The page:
I thought I might as well upload my honours project from last year, and let those of you with masochistic tendencies have a read. It’s entitled:

Post-Anarchism and Social War
Post-Structuralism, and the Revival of an Anarchist Subterranean

I’m trying to re-write the thing into a 3,000 word article for imminent rebellion coming out in April, so if you just want the gist maybe wait till then.And don’t point out all the spelling and grammatical mistakes, there are loads – I only had 15 days to do the thing in the end.

Download the PDF.

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From the conclusion:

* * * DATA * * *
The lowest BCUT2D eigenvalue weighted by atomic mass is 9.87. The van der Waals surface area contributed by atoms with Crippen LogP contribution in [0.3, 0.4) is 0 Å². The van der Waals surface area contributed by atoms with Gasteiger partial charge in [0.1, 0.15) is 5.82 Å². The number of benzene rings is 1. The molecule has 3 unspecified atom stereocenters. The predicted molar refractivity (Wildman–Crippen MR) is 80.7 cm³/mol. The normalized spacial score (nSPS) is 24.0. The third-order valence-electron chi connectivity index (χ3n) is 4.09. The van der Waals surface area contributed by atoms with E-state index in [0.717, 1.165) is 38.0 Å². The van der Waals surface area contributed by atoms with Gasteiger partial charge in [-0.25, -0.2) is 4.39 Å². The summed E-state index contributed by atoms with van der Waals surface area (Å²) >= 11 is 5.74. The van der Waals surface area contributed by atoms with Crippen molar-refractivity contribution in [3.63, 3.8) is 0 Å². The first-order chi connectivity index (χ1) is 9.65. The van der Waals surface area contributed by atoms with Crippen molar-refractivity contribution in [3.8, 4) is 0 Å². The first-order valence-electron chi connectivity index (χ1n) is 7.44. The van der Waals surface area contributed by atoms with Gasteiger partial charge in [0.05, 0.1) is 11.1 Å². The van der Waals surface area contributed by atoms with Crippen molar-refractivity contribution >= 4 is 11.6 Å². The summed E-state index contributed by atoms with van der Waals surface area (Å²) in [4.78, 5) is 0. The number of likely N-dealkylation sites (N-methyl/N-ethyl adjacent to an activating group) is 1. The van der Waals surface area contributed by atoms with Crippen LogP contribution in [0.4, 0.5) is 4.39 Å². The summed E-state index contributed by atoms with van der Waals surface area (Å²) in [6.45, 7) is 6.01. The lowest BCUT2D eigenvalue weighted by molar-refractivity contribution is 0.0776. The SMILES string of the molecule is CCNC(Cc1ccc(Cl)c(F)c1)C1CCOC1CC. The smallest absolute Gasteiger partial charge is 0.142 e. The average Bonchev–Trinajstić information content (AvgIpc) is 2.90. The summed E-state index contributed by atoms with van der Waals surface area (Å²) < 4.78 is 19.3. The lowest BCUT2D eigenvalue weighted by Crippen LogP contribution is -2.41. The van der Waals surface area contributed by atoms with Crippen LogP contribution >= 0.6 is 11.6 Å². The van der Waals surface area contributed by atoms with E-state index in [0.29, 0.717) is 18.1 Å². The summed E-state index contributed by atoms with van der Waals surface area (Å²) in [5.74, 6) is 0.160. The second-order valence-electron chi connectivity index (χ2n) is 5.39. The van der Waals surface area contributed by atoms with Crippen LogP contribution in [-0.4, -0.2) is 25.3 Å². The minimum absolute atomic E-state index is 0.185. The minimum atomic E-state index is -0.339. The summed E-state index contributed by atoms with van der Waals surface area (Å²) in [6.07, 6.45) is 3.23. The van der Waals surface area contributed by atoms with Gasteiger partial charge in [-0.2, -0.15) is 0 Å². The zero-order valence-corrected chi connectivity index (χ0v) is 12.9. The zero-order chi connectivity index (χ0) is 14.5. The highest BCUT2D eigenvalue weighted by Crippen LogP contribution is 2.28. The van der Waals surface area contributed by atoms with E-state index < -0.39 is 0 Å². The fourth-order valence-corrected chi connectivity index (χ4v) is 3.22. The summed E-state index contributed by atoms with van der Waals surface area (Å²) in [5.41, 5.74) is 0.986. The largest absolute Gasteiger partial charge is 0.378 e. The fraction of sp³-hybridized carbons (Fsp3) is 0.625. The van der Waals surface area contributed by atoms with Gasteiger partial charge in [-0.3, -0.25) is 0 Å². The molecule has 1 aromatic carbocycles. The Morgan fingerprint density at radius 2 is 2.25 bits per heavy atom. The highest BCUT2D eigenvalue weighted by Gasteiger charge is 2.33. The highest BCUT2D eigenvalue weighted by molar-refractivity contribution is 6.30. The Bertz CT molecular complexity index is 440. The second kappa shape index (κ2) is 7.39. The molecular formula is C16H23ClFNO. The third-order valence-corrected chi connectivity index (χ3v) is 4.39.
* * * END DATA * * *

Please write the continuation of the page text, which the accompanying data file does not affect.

The collapse of the utopian project in the post-World War Two era is widely accepted as a given, as if those that previously fought for the total reorganisation of society had finally given themselves to the lesser task of the more rational and humane management of the status quo (social democracy, the third way, etc.). The failure to see the continuation of a utopian project, or rather a multitude of such projects, is due precisely to a shift in the very conception of revolution and utopia. The very real and substantive difference between Marxism and classical anarchism over the question of the State and power masked the fact that both were really quite similar – as products of Enlightenment thinking – in their foundational assumptions. These assumptions, the a priori that haunts classical anarchism, can be reduced to two key aspects: firstly, a notion of power as transcendent to the social body and originating in the singularity of the State, working in a simple top-down fashion upon the otherwise autonomous organisation of society; secondly, a humanism that posited a human essence that was essentially freedom-desiring, cooperative, that tended towards egalitarian relations and which was suppressed under the ‘yoke’ of the State. Upon these assumptions were built the familiar utopian project. Freedom, the aim of the classical anarchist project, was conceived unproblematically as the absence of power, in which conditions the natural cooperative tendencies of humanity could be unleashed so as to realise, once and for all, the revolutionary society. Revolution, therefore, was the destruction of the State – a cataclysmic rupture and qualitative change with previous social organisation – and was to be conducted by the revolutionary subject embodied in that broad mass in whom lay the seeds of change and are collectively known as the ‘oppressed’. A utopian project conceived such as this – Marxist or anarchist – has indeed largely subsided in the post-World War Two era. But the utopian impulse has not died; rather, it has been eclipsed by a project that bears little superficial resemblance. The singular and totalising conception of revolutionary change of the classical emancipatory theories, the notion of becoming-major to use Deleuze’s formulation, has instead been replaced with a dispersed, decentred and viral becoming-minor of contemporary, second-wave anarchism.